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Why fangirls aren't just screaming teens

Mona Westholt | Julia Hitz
June 16, 2023

Young female fans of K-pop bands are often brushed off as hysterical. But that's sexist, says a researcher, arguing excitement about a soccer game is no different.

Crowds of girls in a concert hall.
Fangirling is about also about femininity Image: David Rowland/AP Photo/picture alliance

"Hysterical" or "obsessed" are among the adjectives used to describe female fans. There is also the derogatory term "groupie."

Female fan culture is usually not taken seriously in society, which goes way back to the era of the Beatles, says Victoria Cann, a professor at the University of East Anglia in Norwich in eastern England who studies gender and identity in youth.

The widespread assumption is that girls would "like the Beatles because they used to fancy them, whereas boys, when they like the Beatles, it's about how they play the piano and play the guitar and they're good musicians," she told DW. Underlying this wasthe sexist belief that "young women have no sense of what's important in the world; they're just obsessed, and they're hysteric." It's a form of structural misogyny, which assumes that women are irrational compared to men.

Collecting K-pop cards is 'not cool'

Fangirls feel misjudged, especially in the K-pop scene. South Koreans call female K-pop fans "bbasooni," fangirls who blindly chase after male idols, according to the Korea Times. That may be why many fangirls keep it a secret that they like K-pop, the newspaper says.

Women lean against a barrier at an outdoor concert.
Fans at a The Rose concert at Sao Paulo's Lollapalooza festival in 2023Image: Leco Viana/ZUMAPRESS.com/picture alliance

Vivien Pistor has been a K-pop fangirl for years. From her native Germany, the 25-year-old travels abroad for concerts buys every album released by her favorite band, Stray Kids, and collects and trades photo cards for different K-Pop bands. The fact that she collects cards often raises eyebrows. Unlike the popular Pokemon cards, where collecting was respected, "it's not cool for girls to collect K-pop cards," she told DW.

Pop or soccer — fans have similar experiences

Whether fandom is acceptable depends largely on whether a fan group is mainly male or female, argues Victoria Cann.

Soccer fans are criticized but rarely ridiculed, for instance.

Yet pop fans are comparable to soccer fans: Both groups spend a lot of money on their favorite team or band. They shout and sing to cheer on their idols on the pitch or the stage. They are keen to have a souvenir, be it a soccer jersey or a band merch shirt. Soccer fans come up with impressive choreographies in the stadium, and fans at concerts will typically hold up lighters or mobile phones in unison during ballads.

Vivien Pistor, woman smiles into camera
K-Pop fan Vivien PistorImage: privat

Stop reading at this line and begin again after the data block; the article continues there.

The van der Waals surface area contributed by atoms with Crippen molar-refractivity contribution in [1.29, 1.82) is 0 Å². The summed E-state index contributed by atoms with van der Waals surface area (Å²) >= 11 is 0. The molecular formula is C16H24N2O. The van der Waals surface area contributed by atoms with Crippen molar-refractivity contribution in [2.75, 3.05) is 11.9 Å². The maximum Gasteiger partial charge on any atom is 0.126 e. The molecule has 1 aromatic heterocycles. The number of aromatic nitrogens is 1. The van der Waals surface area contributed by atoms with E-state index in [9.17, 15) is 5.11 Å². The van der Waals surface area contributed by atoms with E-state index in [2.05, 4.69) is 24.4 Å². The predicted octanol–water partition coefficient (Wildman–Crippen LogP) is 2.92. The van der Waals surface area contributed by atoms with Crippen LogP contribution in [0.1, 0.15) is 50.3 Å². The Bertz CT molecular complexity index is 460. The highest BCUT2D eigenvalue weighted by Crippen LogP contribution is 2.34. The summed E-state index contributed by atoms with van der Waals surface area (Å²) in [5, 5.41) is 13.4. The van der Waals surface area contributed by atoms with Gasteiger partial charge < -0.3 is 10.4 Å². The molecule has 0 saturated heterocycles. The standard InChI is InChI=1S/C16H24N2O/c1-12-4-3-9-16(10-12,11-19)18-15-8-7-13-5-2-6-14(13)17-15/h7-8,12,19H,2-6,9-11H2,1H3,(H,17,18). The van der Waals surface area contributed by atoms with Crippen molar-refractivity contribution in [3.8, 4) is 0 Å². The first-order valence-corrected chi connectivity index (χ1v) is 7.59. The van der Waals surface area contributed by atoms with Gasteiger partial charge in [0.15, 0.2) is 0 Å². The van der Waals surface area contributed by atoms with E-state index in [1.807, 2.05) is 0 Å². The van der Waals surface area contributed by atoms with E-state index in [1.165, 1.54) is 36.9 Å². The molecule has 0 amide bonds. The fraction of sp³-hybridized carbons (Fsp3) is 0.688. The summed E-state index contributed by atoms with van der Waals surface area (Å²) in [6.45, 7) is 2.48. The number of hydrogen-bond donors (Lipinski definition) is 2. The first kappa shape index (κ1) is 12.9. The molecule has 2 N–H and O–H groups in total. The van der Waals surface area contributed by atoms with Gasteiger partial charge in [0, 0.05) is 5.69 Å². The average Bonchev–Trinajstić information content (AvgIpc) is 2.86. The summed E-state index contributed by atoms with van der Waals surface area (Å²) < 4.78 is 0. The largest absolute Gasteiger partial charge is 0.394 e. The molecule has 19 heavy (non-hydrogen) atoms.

Where the ridicule comes from

Fangirling is an expression of femininity; it is a way for girls to "explore their femininity and have fun with it," says Cann, adding that femininity is something that isn't particularly valued unless it's serving patriarchy in some kind of way, which "fangirling doesn't necessarily do." That's why this phenomenon is often ridiculed, she adds.

Marie Feller, another K-pop fan from Germany, avoided openly admitting her passion for the music genre as a teenager, as she used to hear her classmates make stupid, even racist, comments about the very K-pop singers she idolized. "It used to make me very uncomfortable. I didn't talk about it because I wanted to keep my friends." The 21-year-old still doesn't mention her fandom to just anybody.

K-pop fangirls are creative and political

"There's more to fangirl life than just listening to the music," argues Vivien Pistor, who translates Korean song lyrics, which allows her to get to know the language and Korean culture better.

Marie Feller makes bracelets and hands them out at concerts. They used to try to teach themselves the choreography to K-pop songs. "Of course, it's a bonus that the K-pop idols are good-looking," Marie says of her favorite band, NCT Dream. "But I don't know anyone who is a fan just because of that."

 Marie Feller, woman at a concert.
 Marie Feller is secretive about being a K-Pop fanImage: privat

The fangirl narrative is often limited to screaming and fainting, but the young women are in fact politically active, too.

After George Floyd's murder in the US, fans of the successful BTS K-pop band called for donations to the Black Lives Matter movement. When the hashtag "WhiteLivesMatter" trended on Twitter, K-pop fans deliberately spammed the hashtag so that right-wing slogans were less noticeable.

Victoria Cann's advice to young women derided as fangirls is: shrug it off. "If you find pleasure in something and it's not harming anyone — and fangirling's never harming anyone — then so what? So what if people don't like it? So what if they don't understand it?"

Fans, mainly women, standing a concert.
Fangirls find a community of like-minded womenImage: Ahmed Abd Alkawey/AA/picture alliance

There's so much potential in being a fangirl, Cann says. "Fandoms offer community, they offer pleasure just by listening to the music, help make sense of the world or feel less alone," she says. "Those things are really important."

This article was originally written in German.